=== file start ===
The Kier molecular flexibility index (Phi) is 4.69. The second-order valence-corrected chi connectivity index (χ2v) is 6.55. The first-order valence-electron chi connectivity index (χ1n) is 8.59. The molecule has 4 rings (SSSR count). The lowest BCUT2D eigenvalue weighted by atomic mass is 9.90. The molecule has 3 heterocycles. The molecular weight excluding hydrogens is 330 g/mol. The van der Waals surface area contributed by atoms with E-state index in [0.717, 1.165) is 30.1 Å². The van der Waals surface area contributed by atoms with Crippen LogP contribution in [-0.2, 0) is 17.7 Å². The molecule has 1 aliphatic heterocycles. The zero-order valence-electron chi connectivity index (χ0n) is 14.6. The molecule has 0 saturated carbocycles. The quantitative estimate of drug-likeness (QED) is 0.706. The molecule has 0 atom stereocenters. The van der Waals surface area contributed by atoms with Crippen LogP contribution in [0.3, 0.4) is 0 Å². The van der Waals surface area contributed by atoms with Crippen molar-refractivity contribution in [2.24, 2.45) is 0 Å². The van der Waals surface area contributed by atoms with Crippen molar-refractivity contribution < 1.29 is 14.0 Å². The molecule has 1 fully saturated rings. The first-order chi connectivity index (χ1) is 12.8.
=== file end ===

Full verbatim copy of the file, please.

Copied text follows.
The Kier molecular flexibility index (Phi) is 4.69. The second-order valence-corrected chi connectivity index (χ2v) is 6.55. The first-order valence-electron chi connectivity index (χ1n) is 8.59. The molecule has 4 rings (SSSR count). The lowest BCUT2D eigenvalue weighted by atomic mass is 9.90. The molecule has 3 heterocycles. The molecular weight excluding hydrogens is 330 g/mol. The van der Waals surface area contributed by atoms with E-state index in [0.717, 1.165) is 30.1 Å². The van der Waals surface area contributed by atoms with Crippen LogP contribution in [-0.2, 0) is 17.7 Å². The molecule has 1 aliphatic heterocycles. The zero-order valence-electron chi connectivity index (χ0n) is 14.6. The molecule has 0 saturated carbocycles. The quantitative estimate of drug-likeness (QED) is 0.706. The molecule has 0 atom stereocenters. The van der Waals surface area contributed by atoms with Crippen LogP contribution in [0.3, 0.4) is 0 Å². The van der Waals surface area contributed by atoms with Crippen molar-refractivity contribution in [2.24, 2.45) is 0 Å². The van der Waals surface area contributed by atoms with Crippen molar-refractivity contribution < 1.29 is 14.0 Å². The molecule has 1 fully saturated rings. The first-order chi connectivity index (χ1) is 12.8.